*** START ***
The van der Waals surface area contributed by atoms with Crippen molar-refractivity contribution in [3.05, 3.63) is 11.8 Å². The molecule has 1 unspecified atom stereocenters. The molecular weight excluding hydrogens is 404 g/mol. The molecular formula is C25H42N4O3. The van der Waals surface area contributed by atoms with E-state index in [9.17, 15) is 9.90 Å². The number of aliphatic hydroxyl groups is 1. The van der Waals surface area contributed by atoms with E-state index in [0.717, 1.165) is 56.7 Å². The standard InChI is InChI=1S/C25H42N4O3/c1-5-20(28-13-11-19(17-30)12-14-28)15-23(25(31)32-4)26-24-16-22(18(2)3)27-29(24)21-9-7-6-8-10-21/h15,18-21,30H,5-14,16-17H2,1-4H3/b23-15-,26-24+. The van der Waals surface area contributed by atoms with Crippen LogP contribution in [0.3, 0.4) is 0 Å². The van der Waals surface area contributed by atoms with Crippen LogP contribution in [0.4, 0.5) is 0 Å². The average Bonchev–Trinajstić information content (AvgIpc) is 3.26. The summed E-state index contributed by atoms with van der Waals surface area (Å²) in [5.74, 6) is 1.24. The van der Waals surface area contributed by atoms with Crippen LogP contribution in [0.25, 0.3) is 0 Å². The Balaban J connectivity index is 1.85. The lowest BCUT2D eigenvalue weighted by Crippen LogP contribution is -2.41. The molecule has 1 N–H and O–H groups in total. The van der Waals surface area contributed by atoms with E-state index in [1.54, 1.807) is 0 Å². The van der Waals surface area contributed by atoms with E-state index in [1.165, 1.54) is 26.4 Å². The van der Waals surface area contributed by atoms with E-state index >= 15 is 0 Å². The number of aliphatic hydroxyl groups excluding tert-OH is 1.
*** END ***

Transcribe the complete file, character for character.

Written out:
The van der Waals surface area contributed by atoms with Crippen molar-refractivity contribution in [3.05, 3.63) is 11.8 Å². The molecule has 1 unspecified atom stereocenters. The molecular weight excluding hydrogens is 404 g/mol. The molecular formula is C25H42N4O3. The van der Waals surface area contributed by atoms with E-state index in [9.17, 15) is 9.90 Å². The number of aliphatic hydroxyl groups is 1. The van der Waals surface area contributed by atoms with E-state index in [0.717, 1.165) is 56.7 Å². The standard InChI is InChI=1S/C25H42N4O3/c1-5-20(28-13-11-19(17-30)12-14-28)15-23(25(31)32-4)26-24-16-22(18(2)3)27-29(24)21-9-7-6-8-10-21/h15,18-21,30H,5-14,16-17H2,1-4H3/b23-15-,26-24+. The van der Waals surface area contributed by atoms with Crippen LogP contribution in [0.3, 0.4) is 0 Å². The van der Waals surface area contributed by atoms with Crippen LogP contribution in [0.4, 0.5) is 0 Å². The average Bonchev–Trinajstić information content (AvgIpc) is 3.26. The summed E-state index contributed by atoms with van der Waals surface area (Å²) in [5.74, 6) is 1.24. The van der Waals surface area contributed by atoms with Crippen LogP contribution in [0.25, 0.3) is 0 Å². The Balaban J connectivity index is 1.85. The lowest BCUT2D eigenvalue weighted by Crippen LogP contribution is -2.41. The molecule has 1 N–H and O–H groups in total. The van der Waals surface area contributed by atoms with E-state index in [1.54, 1.807) is 0 Å². The van der Waals surface area contributed by atoms with E-state index in [1.165, 1.54) is 26.4 Å². The van der Waals surface area contributed by atoms with E-state index >= 15 is 0 Å². The number of aliphatic hydroxyl groups excluding tert-OH is 1.